NASCAR Race Weekend Central
(Photo: Nigel Kinrade Photography)

The Big 6: Questions Answered After the 2020 South Point 400

Who… should you be talking about after the race?

Kurt Busch’s out-of-nowhere hometown win came as he used every advantage presented to him by a caution that fell at just the right time. He snagged the South Point 400’s checkered flag for his first win of the year and secured a berth in the next round of the playoffs. Busch and a number of other drivers remained on the racetrack while the leaders began their green-flag pit stops, and the running order was shuffled tenfold with all the cars coming down pit road under the yellow.

Busch had to endure several restarts prior to finally taking the checkered flag, holding his own on both of them and withstanding challenges from Matt DiBenedetto, Alex Bowman, Denny Hamlin and others.

Finally, finally winning at his hometown track after 22 starts and 20 years of racing there in Cup competition, Busch had largely struggled in Sin City, with just five top 10s prior to Sunday night. He also has four different stretches during his career of at least three straight finishes outside the top 10 and has led double-digit laps at Las Vegas just four times (Sunday night marked the fourth), and he finished a dismal 25th at the track in February.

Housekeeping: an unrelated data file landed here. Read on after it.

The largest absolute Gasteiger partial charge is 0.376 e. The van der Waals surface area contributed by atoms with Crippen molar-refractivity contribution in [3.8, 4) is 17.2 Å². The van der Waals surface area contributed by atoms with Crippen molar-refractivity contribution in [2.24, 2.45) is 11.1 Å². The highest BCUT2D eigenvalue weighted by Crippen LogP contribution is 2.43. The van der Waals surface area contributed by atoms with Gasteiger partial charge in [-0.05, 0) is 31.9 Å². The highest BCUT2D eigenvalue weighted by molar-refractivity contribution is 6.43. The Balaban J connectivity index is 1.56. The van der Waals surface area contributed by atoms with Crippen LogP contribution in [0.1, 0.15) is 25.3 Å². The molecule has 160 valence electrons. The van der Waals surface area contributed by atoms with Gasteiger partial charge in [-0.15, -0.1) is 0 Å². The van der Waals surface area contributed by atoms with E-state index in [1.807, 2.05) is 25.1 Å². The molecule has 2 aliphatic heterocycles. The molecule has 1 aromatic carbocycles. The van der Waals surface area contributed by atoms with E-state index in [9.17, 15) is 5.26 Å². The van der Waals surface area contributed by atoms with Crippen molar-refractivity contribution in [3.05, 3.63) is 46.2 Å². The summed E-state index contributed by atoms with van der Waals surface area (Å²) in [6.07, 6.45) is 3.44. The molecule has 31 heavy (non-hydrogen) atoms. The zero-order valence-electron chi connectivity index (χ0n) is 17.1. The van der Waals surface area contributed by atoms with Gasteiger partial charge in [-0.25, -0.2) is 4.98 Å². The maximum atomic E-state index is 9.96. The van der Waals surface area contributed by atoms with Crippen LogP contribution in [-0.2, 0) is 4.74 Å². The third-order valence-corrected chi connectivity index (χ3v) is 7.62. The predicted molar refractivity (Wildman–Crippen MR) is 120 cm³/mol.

DiBenedetto shone as the highest-finishing driver outside the playoffs. After his elimination from NASCAR’s postseason last week at Bristol, DiBenedetto repeated his performance from Las Vegas in the spring. He finished second, less than a second behind winner Joey Logano prior to the COVID-19 shutdown. DiBenedetto ran well most of the night and was in contention until the very end,

What… was the hidden gem in the race?

Denny Hamlin’s all-out charge on the last restart stood out as the move of the race, despite the No. 11 just finishing third. Hamlin got a huge run on the backstretch and was flying, locking onto Bowman’s back bumper and shoving him all the way into turn 3. With DiBenedetto on the high line, Hamlin pushed Bowman until he bumped into the No. 21 and then dove to the bottom. The contact was a momentary setback for Bowman, allowing Hamlin to battle with DiBenedetto for second. The move didn’t ultimately work for Hamlin aside from gaining one spot, but it was a strategy that very well could’ve propelled Hamlin into a last-lap battle for the lead.

Where… were the other key players at the end?